ya might also take a looksee here
this guys still making knives in the old tradition
love to have the dough to buy em all!
I was looking over some knives on the British Blades forum and saw a picture of a traditional sheepsfoot knife made by A. Wright of Sheffield. I also found their webpage:
Does anyone know anything about them? I am curious as a I saw a pattern or two that I liked. Thanks.
I don't have any of those myself, but I do have a couple of the Mercator (Solingen) slipjoints, and have heard they're comparable. Great user knives, sometimes a little less than perfect in terms of fit & finish, but still 100% usable, durable, functional, traditional, and pleasing. They're not on the same level as the custom knives you may have seen (by far), but some individual pieces may be slightly above/below the current Case production level (for example).
Long & short: great tools that will outlast all of us.
Great knives for the price. You might also want to try Taylor Eyewitness the guy making them is called Russell White and he makes about 150 folders a day, a truly amazing guy.
I'me a Buck110 man myself, I love them..... lol
Last edited by Big Rick; 04-22-2010 at 03:27 PM.
I have a small A. Wright Hawkbill, with Horn handles that is nicely made, and the price was right!
No pun intended!
World's oldest Barlow!
Here is a Wright with some decent stag.
Rust Never Sleeps s-k
Er, I bought one of their Lamb Foot knives in Horn a couple of years ago...I had to return it as it was truly appalling. The seller was polite but seemed baffled by my complaints and he sent me another, this was worse. Huge gaps all round, sharp pins proud of the liners,really heavy spring(I like GECs note...)the blade is actually twisted as though they had crinked it and then changed their mind! Really shocking 'quality'
I ordered one of the Ablett knives in January and paid for it, but I am still waiting for delivery. The supplier tells me there is huge demand but I am annoyed that he took my money and then told me of a long waiting list. These are just my experiences, others' may have totally different ones.
Charlie, e-mail sent.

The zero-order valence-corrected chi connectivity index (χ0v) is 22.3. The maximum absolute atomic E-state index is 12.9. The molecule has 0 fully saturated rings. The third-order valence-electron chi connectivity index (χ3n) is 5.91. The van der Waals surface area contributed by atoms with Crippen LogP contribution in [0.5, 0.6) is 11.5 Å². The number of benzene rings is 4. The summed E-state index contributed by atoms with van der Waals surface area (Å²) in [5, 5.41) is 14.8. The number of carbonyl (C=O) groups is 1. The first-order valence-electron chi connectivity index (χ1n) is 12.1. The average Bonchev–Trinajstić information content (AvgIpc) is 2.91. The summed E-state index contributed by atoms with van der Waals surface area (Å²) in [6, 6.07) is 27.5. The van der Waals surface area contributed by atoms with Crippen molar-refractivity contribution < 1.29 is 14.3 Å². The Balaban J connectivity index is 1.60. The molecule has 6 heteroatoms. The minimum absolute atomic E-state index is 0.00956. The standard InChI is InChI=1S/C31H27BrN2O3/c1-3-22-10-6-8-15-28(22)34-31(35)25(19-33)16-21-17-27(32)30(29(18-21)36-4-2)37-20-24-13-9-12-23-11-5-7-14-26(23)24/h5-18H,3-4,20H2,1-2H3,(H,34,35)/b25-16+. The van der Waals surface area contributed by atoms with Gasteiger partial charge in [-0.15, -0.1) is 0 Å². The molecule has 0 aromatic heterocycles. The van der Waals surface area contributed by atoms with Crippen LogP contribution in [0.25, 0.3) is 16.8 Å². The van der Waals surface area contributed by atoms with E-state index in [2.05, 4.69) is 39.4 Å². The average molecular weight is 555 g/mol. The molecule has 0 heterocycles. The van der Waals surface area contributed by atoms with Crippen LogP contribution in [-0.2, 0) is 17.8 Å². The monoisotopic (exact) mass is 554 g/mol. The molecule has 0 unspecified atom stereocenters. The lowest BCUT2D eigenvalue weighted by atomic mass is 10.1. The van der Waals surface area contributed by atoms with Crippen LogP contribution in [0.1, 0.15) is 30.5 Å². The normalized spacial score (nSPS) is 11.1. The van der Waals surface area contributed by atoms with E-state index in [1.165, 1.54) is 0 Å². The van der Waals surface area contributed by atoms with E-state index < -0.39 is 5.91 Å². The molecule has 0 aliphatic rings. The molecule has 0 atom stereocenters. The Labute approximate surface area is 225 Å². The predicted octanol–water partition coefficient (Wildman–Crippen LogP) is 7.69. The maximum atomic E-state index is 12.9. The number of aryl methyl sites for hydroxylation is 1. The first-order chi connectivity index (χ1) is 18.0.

Here are pics of my A.Wright pocket pruner. 3 7/16" long, it has nicely rounded handles, and a semi-sunk joint, making it very comfortable to carry. The horn handles are nice looking, the grinds are even, the blade straight and centered. There are slight gaps at the liners, but I have seen bigger ones in Stan Shaw's much more expensive knives, and I don't find these objectionable; after all, it's a small production knife, made with minimal machinery, and intended to be used. Good snap both ways, a pleasant and useful curved shape - what's not to like?
I can see a guy getting a little bored, turning out similar knives day in and day out, and I'd be tempted to make more customized knives, and get a better return.
This one is several years old, so it seems, quality has gone down since, for whatever reason.
A useful, and pretty knife, I can see how Tony Bose, and other accomplished makers would want to try the challenge of a curved blade pruner. These utilitarian knives get short shrift, and deserve more attention.
I think the dealer is either passing off (despicable) seconds (everyone has a bad day), or the thrill is gone for the little mesters.
World's oldest Barlow!
I just received a 3 1/2 lamb foot with a rosewood handle(made by A. Wright). Yes, the backspring is finished kinda rough at the bottom end and there are slight gaps in the liners. But overall I am very pleased with this knife, the backspring tension is just about perfect for me, the wood is actually very nice and the shape and size of the blade is very good. If this is the quality you can expect from Wright, I wouldn't be too shy to recommend it! For the price a great traditional user knife!
Here' s a picture of a Trevor Ablett knife I bought last year.
There's a US distributor that sells them on Ebay and they do pop up from time to time.
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